Pilkington's like-for-like replacement for standard glass is realised through a combination of alternative kiln fuel, high recycled content and green electricity
Pilkington UK’s Mirai glass range reportedly halves embodied carbon compared to its standard 4mm ‘Optifloat’ clear float glass, based on European baseline measurements.
Although it must wait until January for the Environmental Product Declaration, the glass maker can provide architects with access to data and calculations on the range.
Mirai is available in various thicknesses and, according to Pilkington UK, it can be used as a like-for-like replacement for regular float glass, with no drop in performance, quality or aesthetic appearance. The same coatings, such as high-performance low emissivity, acoustic or solar control coatings can also be applied as normal.
Cutting embodied carbon by half required a multi-pronged approach, said Jason Eggerton, UK specification sales manager at Pilkington UK (part of the NSG Group): ‘It is the product of production runs that use more recycled glass, firing the furnace on alternative fuels to natural gas, and running the line on 100% renewable electricity.’
Aston Fuller, general manager at not-for-profit research and technology organisation Glass Futures, said: ‘To see the application of this technology and cut half of the embodied carbon of glass is a major technical achievement, with an abundance of research well under way on how the industry can ultimately cut all carbon ready for 2050.’
The cost of the product will come ‘at a slight premium to standard float glass in the short term,’ said Eggerton, due to its increased cost to manufacture. Actual cost will also vary depending on the coatings and thickness.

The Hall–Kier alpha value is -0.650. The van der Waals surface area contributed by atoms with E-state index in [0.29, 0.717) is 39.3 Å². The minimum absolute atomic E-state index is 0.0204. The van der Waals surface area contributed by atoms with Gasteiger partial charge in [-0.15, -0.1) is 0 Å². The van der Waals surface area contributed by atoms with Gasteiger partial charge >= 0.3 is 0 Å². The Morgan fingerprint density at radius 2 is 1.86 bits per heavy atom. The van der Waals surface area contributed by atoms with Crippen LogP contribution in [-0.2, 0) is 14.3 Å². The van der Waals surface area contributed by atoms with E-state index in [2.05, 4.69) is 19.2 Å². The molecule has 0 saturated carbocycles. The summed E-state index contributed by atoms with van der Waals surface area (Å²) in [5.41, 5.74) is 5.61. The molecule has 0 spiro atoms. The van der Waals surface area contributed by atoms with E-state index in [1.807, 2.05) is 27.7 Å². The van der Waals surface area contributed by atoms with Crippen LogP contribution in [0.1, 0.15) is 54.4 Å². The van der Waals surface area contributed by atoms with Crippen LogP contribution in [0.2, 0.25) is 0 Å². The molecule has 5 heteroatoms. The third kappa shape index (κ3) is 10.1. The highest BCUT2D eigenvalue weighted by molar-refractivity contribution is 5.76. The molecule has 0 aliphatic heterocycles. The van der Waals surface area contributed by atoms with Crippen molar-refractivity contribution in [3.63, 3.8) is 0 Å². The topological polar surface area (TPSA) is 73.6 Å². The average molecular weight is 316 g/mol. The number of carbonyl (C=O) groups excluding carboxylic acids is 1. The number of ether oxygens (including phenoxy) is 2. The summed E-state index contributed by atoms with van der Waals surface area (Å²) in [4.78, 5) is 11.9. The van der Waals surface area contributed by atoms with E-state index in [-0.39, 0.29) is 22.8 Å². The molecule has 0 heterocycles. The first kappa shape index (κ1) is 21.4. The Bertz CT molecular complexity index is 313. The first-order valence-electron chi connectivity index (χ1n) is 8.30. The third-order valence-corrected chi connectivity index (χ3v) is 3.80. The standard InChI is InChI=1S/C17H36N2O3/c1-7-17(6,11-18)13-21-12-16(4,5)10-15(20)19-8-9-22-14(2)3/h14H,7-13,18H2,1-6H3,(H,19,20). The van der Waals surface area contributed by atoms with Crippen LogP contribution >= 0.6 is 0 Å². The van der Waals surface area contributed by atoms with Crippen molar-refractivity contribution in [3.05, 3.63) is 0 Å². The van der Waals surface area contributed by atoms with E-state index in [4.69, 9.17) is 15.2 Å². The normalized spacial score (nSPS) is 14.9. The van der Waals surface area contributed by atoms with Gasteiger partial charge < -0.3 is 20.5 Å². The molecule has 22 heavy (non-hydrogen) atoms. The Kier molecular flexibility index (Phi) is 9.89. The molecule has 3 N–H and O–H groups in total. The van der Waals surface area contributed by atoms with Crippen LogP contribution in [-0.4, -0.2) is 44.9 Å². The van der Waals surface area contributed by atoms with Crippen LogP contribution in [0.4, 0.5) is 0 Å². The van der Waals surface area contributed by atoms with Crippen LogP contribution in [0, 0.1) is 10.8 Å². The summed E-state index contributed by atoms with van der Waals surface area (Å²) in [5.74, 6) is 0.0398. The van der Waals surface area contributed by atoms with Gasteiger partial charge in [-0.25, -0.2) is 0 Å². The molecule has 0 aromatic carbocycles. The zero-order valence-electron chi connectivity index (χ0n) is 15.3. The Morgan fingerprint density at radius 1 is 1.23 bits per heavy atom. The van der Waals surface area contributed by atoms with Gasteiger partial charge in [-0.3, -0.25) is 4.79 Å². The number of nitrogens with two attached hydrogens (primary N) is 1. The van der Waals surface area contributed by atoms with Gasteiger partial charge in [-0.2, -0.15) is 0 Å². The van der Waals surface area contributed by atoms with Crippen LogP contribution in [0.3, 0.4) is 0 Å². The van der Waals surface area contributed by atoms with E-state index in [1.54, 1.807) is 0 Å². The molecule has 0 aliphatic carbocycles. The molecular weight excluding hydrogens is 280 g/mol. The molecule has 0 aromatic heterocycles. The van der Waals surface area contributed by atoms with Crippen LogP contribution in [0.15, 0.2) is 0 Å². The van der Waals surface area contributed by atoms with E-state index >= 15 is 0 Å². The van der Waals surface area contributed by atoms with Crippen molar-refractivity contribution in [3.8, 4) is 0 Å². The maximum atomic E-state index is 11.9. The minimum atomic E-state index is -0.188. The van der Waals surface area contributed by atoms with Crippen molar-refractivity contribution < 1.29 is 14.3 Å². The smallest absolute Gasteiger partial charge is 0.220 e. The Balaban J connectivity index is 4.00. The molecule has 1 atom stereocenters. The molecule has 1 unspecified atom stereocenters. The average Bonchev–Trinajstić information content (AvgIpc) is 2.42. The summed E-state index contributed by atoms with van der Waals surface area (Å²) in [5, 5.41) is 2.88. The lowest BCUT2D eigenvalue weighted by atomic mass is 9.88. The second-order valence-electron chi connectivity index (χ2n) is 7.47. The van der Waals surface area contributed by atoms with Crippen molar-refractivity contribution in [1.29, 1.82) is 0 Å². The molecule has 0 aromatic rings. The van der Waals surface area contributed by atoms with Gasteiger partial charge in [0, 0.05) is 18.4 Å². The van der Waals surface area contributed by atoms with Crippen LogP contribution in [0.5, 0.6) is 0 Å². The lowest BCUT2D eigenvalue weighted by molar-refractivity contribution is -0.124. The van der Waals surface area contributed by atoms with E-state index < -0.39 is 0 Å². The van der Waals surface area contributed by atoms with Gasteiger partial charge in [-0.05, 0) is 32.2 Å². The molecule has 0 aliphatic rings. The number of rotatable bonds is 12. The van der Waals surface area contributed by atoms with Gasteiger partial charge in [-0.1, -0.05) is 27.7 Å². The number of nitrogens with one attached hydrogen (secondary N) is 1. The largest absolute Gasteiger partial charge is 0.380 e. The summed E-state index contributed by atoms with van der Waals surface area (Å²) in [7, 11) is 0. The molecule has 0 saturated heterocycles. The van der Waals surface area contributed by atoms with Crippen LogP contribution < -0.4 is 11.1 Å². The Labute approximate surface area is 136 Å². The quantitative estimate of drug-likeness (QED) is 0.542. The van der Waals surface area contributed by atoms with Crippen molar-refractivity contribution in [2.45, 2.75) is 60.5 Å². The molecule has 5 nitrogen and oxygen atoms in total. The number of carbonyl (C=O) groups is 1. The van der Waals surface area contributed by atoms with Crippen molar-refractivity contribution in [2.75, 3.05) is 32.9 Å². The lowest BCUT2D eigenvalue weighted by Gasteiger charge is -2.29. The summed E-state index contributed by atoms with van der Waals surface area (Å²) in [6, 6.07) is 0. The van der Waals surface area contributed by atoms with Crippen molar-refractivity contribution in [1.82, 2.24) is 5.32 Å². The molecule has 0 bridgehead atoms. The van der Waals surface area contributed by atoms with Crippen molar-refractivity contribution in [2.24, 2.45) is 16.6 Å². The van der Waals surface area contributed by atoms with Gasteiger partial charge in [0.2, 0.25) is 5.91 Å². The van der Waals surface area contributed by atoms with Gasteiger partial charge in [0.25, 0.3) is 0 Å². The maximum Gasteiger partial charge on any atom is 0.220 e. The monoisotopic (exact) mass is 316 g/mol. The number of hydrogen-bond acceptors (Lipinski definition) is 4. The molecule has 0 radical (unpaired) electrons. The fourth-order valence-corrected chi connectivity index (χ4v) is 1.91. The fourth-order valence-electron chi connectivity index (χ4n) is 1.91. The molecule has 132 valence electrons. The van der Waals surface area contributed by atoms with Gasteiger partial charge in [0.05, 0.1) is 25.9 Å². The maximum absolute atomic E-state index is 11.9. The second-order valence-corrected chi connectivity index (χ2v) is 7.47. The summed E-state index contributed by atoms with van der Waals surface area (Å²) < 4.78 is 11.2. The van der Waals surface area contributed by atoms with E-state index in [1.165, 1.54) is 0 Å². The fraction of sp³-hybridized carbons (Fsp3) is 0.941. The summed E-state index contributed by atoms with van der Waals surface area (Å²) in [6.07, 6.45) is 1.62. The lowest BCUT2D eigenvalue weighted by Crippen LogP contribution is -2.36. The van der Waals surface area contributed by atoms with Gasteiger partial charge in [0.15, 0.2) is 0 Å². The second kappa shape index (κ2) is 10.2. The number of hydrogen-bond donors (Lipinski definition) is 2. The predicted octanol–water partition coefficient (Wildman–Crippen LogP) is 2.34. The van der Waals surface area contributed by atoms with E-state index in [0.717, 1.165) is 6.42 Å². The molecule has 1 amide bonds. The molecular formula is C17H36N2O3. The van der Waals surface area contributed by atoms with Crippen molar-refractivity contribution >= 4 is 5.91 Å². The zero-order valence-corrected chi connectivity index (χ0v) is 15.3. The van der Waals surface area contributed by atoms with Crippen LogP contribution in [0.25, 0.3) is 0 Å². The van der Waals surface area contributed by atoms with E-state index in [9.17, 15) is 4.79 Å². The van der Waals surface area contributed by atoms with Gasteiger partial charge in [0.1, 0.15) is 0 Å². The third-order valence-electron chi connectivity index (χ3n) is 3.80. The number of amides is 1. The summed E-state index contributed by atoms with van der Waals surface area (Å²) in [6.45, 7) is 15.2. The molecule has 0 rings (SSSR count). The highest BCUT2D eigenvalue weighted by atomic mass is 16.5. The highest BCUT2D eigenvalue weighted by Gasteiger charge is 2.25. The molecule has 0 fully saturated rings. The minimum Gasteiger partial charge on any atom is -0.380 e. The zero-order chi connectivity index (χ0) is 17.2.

Mirai has yet to be specified on a live project, although glass from a proof-of-concept biofuel trial, where 30% of the embodied carbon was removed, was installed as internal glazing at Glass Futures’ headquarters building at St Helens in Merseyside.
Pilkington UK has committed to become carbon neutral by 2050 and while it has ‘no immediate plans’ to phase out its standard carbon product lines, Eggerton said that change is expected as its facilities decarbonise and lower carbon glass becomes the new normal.
‘We can only move as fast as the technology and infrastructure becomes available to us,’ said Eggerton, who highlighted the company’s R&D work with industry innovation partner Glass Futures and the North West energy consortium HyNet to decarbonise the energy intensive glassmaking process.
‘A huge body of work is under way in the glass industry, and with energy partners, to expand the infrastructure needed to make the manufacture of low carbon glass more routine and cost-efficient,’ said Eggerton.
Recent research by Pilkington UK found that four in five (79%) architects believe clients are more concerned about the embodied carbon of building products than they were five years ago. The research was based on a survey of 100 architects specialising in residential projects and based in England and Wales.